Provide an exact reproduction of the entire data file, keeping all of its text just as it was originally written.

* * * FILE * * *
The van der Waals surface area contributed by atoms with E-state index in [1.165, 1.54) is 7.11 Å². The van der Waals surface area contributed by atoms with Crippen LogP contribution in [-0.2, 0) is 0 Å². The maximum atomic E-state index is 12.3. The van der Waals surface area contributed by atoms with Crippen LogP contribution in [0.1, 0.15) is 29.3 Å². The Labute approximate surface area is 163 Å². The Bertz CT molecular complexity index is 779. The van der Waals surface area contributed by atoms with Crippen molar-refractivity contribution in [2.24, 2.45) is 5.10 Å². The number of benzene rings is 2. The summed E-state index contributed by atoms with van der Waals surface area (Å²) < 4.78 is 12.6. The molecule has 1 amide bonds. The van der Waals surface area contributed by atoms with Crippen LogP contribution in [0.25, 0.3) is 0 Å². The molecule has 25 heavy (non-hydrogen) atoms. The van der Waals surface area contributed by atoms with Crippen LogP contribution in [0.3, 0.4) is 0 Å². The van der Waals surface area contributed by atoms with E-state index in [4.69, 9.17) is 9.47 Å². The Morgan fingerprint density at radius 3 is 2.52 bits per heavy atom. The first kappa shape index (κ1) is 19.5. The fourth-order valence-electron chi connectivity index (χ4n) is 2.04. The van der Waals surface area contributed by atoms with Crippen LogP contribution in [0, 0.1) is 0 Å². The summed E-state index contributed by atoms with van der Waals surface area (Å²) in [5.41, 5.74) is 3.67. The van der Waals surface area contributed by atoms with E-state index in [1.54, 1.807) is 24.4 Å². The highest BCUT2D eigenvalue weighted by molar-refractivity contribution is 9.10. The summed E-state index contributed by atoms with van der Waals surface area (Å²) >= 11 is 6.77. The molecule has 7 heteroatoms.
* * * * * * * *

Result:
The van der Waals surface area contributed by atoms with E-state index in [1.165, 1.54) is 7.11 Å². The van der Waals surface area contributed by atoms with Crippen LogP contribution in [-0.2, 0) is 0 Å². The maximum atomic E-state index is 12.3. The van der Waals surface area contributed by atoms with Crippen LogP contribution in [0.1, 0.15) is 29.3 Å². The Labute approximate surface area is 163 Å². The Bertz CT molecular complexity index is 779. The van der Waals surface area contributed by atoms with Crippen molar-refractivity contribution in [2.24, 2.45) is 5.10 Å². The number of benzene rings is 2. The summed E-state index contributed by atoms with van der Waals surface area (Å²) < 4.78 is 12.6. The molecule has 1 amide bonds. The van der Waals surface area contributed by atoms with Crippen LogP contribution in [0.25, 0.3) is 0 Å². The molecule has 25 heavy (non-hydrogen) atoms. The van der Waals surface area contributed by atoms with Crippen LogP contribution in [0.3, 0.4) is 0 Å². The van der Waals surface area contributed by atoms with E-state index in [4.69, 9.17) is 9.47 Å². The Morgan fingerprint density at radius 3 is 2.52 bits per heavy atom. The first kappa shape index (κ1) is 19.5. The fourth-order valence-electron chi connectivity index (χ4n) is 2.04. The van der Waals surface area contributed by atoms with Crippen LogP contribution in [0, 0.1) is 0 Å². The summed E-state index contributed by atoms with van der Waals surface area (Å²) in [5.41, 5.74) is 3.67. The van der Waals surface area contributed by atoms with E-state index in [1.54, 1.807) is 24.4 Å². The highest BCUT2D eigenvalue weighted by molar-refractivity contribution is 9.10. The summed E-state index contributed by atoms with van der Waals surface area (Å²) >= 11 is 6.77. The molecule has 7 heteroatoms.